Named after Sir Thomas Makdougall Brisbane, British Army officer and governor of New South Wales between 1821 and 1828, Brisbane began its history as a place to send British convicts in 1824. Settlers began to migrate to Australia, and the migration patterns pressured local officials to allow free settlers that were attracted to Brisbane because of the location’s rich fishing, timbering, and mining. In 1842, the government officially allowed free settlement and, by the 1880’s, people recognized the Queensland colony as a commercial hub and as a major metropolitan area. During this period of rapid growth, Brisbane witnessed the construction and development of its historic buildings including the Old Government House and Queensland Museum in 1862, the Parliament House in 1869, the Cathedral of St. Stephen in 1874, and the Customs House in 1889, among others.
Growth and Economy
While the population of Brisbane continued to grow rapidly, the 20th century brought with it challenges, including an outbreak of bubonic plague. However, World War II provided the city with the perfect conditions to continue to grow and flourish. Today, Brisbane is still a major metropolitan area and is the third largest city in the country, providing tourists with rich historical sites within its city limits and other attractions throughout its surroundings.
For local residents and Australia as a whole, Brisbane contributes with an economy worth 154 billion Australian dollars, leading in the healthcare, retail and trade, scientific and technical services, construction, and education industries. Brisbane continues to grow, and respected local real estate agent Ryan McCann suggests that homebuyer interest in the area remains high and is projected to remain strong for 2018. Therefore, the city continues generating the curiosity that attracted settlers back in the 19th century.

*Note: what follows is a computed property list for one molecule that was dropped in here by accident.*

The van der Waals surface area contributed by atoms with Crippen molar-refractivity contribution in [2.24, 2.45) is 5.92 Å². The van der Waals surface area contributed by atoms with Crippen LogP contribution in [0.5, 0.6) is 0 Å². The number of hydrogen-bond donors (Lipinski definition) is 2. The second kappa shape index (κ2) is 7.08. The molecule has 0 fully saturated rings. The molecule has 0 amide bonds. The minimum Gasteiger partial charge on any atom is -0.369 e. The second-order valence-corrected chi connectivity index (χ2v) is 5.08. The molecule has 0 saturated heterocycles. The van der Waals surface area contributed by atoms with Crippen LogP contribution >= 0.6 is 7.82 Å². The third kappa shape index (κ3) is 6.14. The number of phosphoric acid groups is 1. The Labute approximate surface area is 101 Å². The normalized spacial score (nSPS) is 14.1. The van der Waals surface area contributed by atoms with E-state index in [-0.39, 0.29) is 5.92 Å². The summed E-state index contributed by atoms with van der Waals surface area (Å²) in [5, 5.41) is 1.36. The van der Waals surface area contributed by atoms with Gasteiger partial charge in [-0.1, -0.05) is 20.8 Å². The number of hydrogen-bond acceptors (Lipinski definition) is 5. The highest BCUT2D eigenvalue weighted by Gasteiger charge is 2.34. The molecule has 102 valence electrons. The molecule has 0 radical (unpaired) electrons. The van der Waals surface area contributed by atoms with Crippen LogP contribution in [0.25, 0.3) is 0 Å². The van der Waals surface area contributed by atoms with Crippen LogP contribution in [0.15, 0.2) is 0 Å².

Things to Do
What to do in Brisbane? The city is full of attractions! Whether tourists are looking to explore historic sites or enjoy nature, the area provides visitors with many options that suit all preferences. For example, hikers and nature lovers can experience hikes that are near the city. Those looking to live a cuddly version of the Aussie experience can visit the Daisy Hill Koala Centre or the Lone Pine Koala Sanctuary. The sanctuary is located off the Brisbane River and houses other animals, such as wallabies, dingoes, kangaroos, snakes, and other wildlife. The Brisbane Botanic Gardens Mount Coot-tha provides nature lovers with panoramic views that include themed gardens and more than 128 acres of horticulture.
When visiting the city, tourists should enjoy the Queen Street Mall and it’s 700 retailers that showcase a variety of local and national designs and includes a farmer’s market that provides local flowers and produce. Additionally, Brisbane is home to the Queensland Art Gallery and Gallery of Modern Art, located in the Cultural Precinct. The art galleries are both free and display more than 1700 works of art, focusing primarily on Asia and Australia. The Cultural Precinct also hosts a combination of additional attractions, including the Museum of Science, perfect for families that travel with kids.
As a historical tribute to the city and to celebrate the 150th anniversary of the state of Queensland, the Wheel of Brisbane opened in 2008. Designed by Ronald Bussink, the wheel stands 60 meters tall and can hold 332 people while providing visitors with a spectacular 360-degree view of the city. With Brisbane’s rich history, amazing attractions, and innovative industries, the metropolis continues to be a center of attraction for tourist and residents alike.